New Braunfels Herald Zeitung (Newspaper) - July 14, 1982, New Braunfels, Texas
Syringe ArkDallas, Texas #75?- TutZiP.O. cox ^5if? ballas, Texns 752^5
New Solms Road bridge construction to start soon
Civil Defense coordinator only bidder for
By HENRY KRAUSSE Staff writer
The boat is painted red, is 42 years old, 16 feet long, squat and funny-looking, with a Chrysler engine that hasn’t turned over in months.
Herb Syring just bought it from the City of New Braunfels for 157 dollars and 52 cents. He plans to put it on blocks in his yard and keep it “as a conversation piece.”
Syring really loves the beat-up old thing. It wasn’t very fast, but it had
power and could carry a lot of people. Twenty-seven firefighters once crowded its decks for a training exercise on Canyon I,ake, he said Wednesday.
“They couldn’t shift to one or the other side, but as long as they were on the rails, it worked out perfect,” he said.
It was supposed to be a rescue craft, but the Civil Defense crews used it mainly to recover drowning victims. And because the city never bought a boat trailer to haul it around, it was
useless for flood rescue work in New Braunfels — the reason it was acquired in 1973 to begin with.
“We got it as a result of the 1972 flood. We wanted a large boat for rescue work,” Syring said. Through the Civil Defense Surplus Property Loan program, the city picked it up from the General Services Administration at Fort Worth.
“The Corps (of Engineers, U.S. Army) was nice enough to put it on
See BOAT, Page 14A
WEDNESDAY July 14,1982 25 cants
Iran invades to 'liberate'Iraq
Staff photo by John Sen tar
A. New --Hslrli Braunfels
New Braunfels, Texas
Vol. 91-No. 137
Herb Syring is the new proud owner of this 1940 Jasper.
34 Pages —3 Sections
By THE ASSOCIATED PRESS
Iranian forces have invaded Iraq and captured “hundreds” of Iraqi soldiers in a drive to topple the regime of President Saddam Hussein, Tehran radio reported today.
The official Iranian broadcasts, monitored in London, did not elaborate on the claim. If true, it would be the first time Iranian forces crossed the Iraqi border since Hussein’s army launched the Persian Gulf border war by invading western Iran almost two years ago.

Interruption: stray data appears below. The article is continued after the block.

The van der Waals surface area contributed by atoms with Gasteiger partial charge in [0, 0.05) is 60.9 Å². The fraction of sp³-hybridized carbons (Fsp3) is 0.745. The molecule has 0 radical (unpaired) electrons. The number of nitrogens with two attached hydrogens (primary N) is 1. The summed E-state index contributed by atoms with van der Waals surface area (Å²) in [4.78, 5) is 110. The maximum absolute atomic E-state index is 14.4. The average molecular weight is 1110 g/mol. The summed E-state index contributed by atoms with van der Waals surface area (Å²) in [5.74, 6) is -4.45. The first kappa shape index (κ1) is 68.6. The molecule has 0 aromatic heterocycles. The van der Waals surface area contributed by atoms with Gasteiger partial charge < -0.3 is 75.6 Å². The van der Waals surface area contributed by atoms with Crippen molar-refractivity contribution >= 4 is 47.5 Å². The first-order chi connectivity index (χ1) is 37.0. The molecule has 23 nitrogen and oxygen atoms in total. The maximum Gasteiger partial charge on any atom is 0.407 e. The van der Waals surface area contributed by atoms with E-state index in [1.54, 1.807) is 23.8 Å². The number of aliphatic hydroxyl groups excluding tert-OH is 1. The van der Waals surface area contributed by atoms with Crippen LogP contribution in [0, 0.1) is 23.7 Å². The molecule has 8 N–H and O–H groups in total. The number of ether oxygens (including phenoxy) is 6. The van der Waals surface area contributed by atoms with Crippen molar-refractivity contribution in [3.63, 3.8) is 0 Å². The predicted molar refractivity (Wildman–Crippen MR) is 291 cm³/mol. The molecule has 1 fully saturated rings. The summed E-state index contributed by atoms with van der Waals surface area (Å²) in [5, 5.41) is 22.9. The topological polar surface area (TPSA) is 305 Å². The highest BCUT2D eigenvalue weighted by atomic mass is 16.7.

“Our Islamic army is coming to liberate you,” Tehran radio said in an address to the Iraqi people urging them to “mutiny.”
“crossed successfully the first bunkers of the enemy.”
Canadian Press, in a dispatch from Tehran, said the communique reported heavy fighting in Iran’s oil-rich southwestern province of Khuzistan, but did not give the precise location.
The news agency quoted the communique as saying Iranian troops would use the “liberation of Iraq” as a step towards their goal of freeing Jerusalem “from the claws of the aggressive, criminal (Israeli) Zionism.”
Khomeini’s Islamic regime opposes Israel’s occupation of Jerusalem and does not recognize the Israeli government or its proclamation of the city, holy to both Moslems and Jews, as its capital.
Excerpts of the Iranian military communique monitored in London said the offensive, codenamed Ramadan after the Moslem fasting month, was to “prevent further Iraqi and other U.S. lackeys’ aggression, and to keep at a distance the Iraqi fire from cities of the Islamic homeland (Iran).”
The offensive was launched at 9:30 p.m. Tehran time (2 p.m EDT) Tuesday, the communique said.
In an earlier announcement, the Tehran government had said Iraqi troops still were in Iran despite Hussein’s announcement at the end of June that all his forces had withdrawn. Claims by either side cannot be verified because they do not allow foreign journalists to cover the fighting regularly.
The government of Ayatollah Ruhollah Khomeini has been threatening to invade Iraq for several weeks, according to press reports from the Persian Gulf. The Iranians have scoffed at Hussein’s declaration last month of a unilateral cease-fire and have complained that Iraqi artillery continued to shell across the border.
Iraq invaded its neighbor in September 1980, to gain full control of the Shatt-al-Arab waterway, part of the southern Iran-Iraq border and Iraq’s only shipping outlet to the Persian Gulf. After losing large pieces of territory to Iraq, Iran launched a tide-turning offensive this spring.